Samsung’s new crisis; Galaxy S22 series class action lawsuit
Earlier this month, someone made claims about the performance of the Samsung Galaxy S22 and found that these claims are only true while running the benchmark programs. During these tests, it was found that Samsung has restricted thousands of popular apps on its flagship phones, presumably to preserve battery life and prevent them from overheating during heavy use.
The developers of the popular Geekbench benchmark tool removed the last four generations of Galaxy S series phones from their list; Because many users on Korean social networks and Samsung support forums say that they have experienced this problem in older models as well.
Samsung recently responded to this public outcry, Frequently Asked Questions about this has been published on its Korean support website, during which the company claims that Game Optimization Service (GOS) It is designed to help Galaxy devices balance performance and battery life in a way that doesn’t negatively impact the user experience.
The Korean giant cites a list of 10,000 apps that Revealed online and used by GOS to quickly determine whether a newly installed program is a game or not, it claims benchmark tools are not recognized as games; So their behavior is not managed by GOS or Game Optimization Service. This is more or less an admission that Samsung has deliberately limited popular games, something that plagued OnePlus last year. Disable it on your Galaxy S phone, it will add a feature to set it up. However, The Korea Herald quotes that the Trade Commission The South Korean fair is planning to launch an investigation into the matter to see if the company violated advertising laws when marketing its Galaxy S22 series phones.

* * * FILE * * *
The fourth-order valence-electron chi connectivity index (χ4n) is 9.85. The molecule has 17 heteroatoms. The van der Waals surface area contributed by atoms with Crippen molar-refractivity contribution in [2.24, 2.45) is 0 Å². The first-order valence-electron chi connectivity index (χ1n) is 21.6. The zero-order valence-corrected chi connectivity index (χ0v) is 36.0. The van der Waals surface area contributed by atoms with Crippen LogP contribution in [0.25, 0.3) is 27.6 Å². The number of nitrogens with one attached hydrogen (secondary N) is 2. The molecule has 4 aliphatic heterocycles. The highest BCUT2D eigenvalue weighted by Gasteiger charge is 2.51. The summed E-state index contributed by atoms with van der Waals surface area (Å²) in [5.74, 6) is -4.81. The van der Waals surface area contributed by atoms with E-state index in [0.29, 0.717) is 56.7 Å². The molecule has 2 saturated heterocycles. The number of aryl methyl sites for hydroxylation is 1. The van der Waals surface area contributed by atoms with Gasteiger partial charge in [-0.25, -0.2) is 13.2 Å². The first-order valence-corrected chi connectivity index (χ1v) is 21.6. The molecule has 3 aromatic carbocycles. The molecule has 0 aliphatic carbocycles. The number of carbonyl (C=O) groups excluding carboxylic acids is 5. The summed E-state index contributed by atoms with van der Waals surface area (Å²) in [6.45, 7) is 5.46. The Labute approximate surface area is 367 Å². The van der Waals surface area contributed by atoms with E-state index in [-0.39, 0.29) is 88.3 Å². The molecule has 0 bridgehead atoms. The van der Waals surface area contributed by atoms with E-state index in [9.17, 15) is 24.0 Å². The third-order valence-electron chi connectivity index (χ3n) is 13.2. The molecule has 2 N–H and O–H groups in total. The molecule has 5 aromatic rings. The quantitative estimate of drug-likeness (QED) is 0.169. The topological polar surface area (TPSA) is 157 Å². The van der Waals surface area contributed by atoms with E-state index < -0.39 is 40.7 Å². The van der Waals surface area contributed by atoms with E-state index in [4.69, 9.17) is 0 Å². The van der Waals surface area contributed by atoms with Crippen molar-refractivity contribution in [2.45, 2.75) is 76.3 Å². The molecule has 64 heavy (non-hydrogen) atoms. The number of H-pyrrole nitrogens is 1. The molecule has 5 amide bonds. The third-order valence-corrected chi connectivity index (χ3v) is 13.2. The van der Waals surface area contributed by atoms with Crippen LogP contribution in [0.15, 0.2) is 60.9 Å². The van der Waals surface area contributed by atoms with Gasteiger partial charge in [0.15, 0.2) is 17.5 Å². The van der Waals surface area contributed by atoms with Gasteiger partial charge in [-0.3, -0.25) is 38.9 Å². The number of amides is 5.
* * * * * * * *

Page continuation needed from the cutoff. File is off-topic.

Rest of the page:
- Samsung artificially slows down your Galaxy phone
- Releasing a new Galaxy S22 update to remove the performance limit in games
Samsung’s problems don’t end here; Because another local publication claims that a class action lawsuit against the company is forming. Apparently, several Galaxy S22 owners are unhappy about being misled about the phone’s capabilities and performance, so they’re asking for $245 in compensation each.
Given that many recent smartphones have more power than their cooling systems; So it should come as no surprise that companies like Razer are making RGB fans that you can plug into your smartphone. Some mobile phone makers like Nubia even go so far as to integrate small fans into their phones to ensure that their chips deliver the highest possible level of stable performance without overheating.
Perhaps this work of Samsung can be justified in terms of maintaining the stability of the phone’s performance and not damaging its internal components due to excessive heat; But it would have been better if he had discussed this issue with his users and fans when introducing his new phones before these problems.